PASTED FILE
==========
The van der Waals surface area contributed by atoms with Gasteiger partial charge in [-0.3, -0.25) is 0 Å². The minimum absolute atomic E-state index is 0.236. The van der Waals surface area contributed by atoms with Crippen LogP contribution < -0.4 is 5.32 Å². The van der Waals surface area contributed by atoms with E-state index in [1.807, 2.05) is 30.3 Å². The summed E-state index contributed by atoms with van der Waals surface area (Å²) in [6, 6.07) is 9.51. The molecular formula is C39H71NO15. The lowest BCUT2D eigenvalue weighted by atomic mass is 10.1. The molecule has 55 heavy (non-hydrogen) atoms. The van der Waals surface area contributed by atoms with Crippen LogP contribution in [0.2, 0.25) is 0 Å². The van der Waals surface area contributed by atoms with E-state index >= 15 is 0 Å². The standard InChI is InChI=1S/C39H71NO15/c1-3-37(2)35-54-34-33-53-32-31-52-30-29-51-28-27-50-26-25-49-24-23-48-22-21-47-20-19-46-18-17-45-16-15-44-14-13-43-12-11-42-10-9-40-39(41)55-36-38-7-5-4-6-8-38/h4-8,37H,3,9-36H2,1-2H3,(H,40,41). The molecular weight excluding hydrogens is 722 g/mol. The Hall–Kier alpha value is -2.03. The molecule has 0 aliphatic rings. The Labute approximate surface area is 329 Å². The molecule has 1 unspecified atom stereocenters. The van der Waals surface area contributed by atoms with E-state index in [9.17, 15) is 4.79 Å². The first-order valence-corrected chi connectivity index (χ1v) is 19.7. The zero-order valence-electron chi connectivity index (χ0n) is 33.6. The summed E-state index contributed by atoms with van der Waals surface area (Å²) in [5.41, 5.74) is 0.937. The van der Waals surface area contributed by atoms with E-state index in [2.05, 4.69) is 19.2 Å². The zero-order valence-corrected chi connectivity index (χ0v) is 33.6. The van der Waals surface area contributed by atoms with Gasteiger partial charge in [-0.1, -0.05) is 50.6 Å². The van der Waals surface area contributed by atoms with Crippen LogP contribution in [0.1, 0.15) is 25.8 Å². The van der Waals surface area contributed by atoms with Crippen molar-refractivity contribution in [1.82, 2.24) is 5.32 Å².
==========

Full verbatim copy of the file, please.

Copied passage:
The van der Waals surface area contributed by atoms with Gasteiger partial charge in [-0.3, -0.25) is 0 Å². The minimum absolute atomic E-state index is 0.236. The van der Waals surface area contributed by atoms with Crippen LogP contribution < -0.4 is 5.32 Å². The van der Waals surface area contributed by atoms with E-state index in [1.807, 2.05) is 30.3 Å². The summed E-state index contributed by atoms with van der Waals surface area (Å²) in [6, 6.07) is 9.51. The molecular formula is C39H71NO15. The lowest BCUT2D eigenvalue weighted by atomic mass is 10.1. The molecule has 55 heavy (non-hydrogen) atoms. The van der Waals surface area contributed by atoms with Crippen LogP contribution in [0.2, 0.25) is 0 Å². The van der Waals surface area contributed by atoms with E-state index >= 15 is 0 Å². The standard InChI is InChI=1S/C39H71NO15/c1-3-37(2)35-54-34-33-53-32-31-52-30-29-51-28-27-50-26-25-49-24-23-48-22-21-47-20-19-46-18-17-45-16-15-44-14-13-43-12-11-42-10-9-40-39(41)55-36-38-7-5-4-6-8-38/h4-8,37H,3,9-36H2,1-2H3,(H,40,41). The molecular weight excluding hydrogens is 722 g/mol. The Hall–Kier alpha value is -2.03. The molecule has 0 aliphatic rings. The Labute approximate surface area is 329 Å². The molecule has 1 unspecified atom stereocenters. The van der Waals surface area contributed by atoms with E-state index in [9.17, 15) is 4.79 Å². The first-order valence-corrected chi connectivity index (χ1v) is 19.7. The zero-order valence-electron chi connectivity index (χ0n) is 33.6. The summed E-state index contributed by atoms with van der Waals surface area (Å²) in [5.41, 5.74) is 0.937. The van der Waals surface area contributed by atoms with E-state index in [2.05, 4.69) is 19.2 Å². The zero-order valence-corrected chi connectivity index (χ0v) is 33.6. The van der Waals surface area contributed by atoms with Gasteiger partial charge in [-0.1, -0.05) is 50.6 Å². The van der Waals surface area contributed by atoms with Crippen LogP contribution in [0.1, 0.15) is 25.8 Å². The van der Waals surface area contributed by atoms with Crippen molar-refractivity contribution in [1.82, 2.24) is 5.32 Å².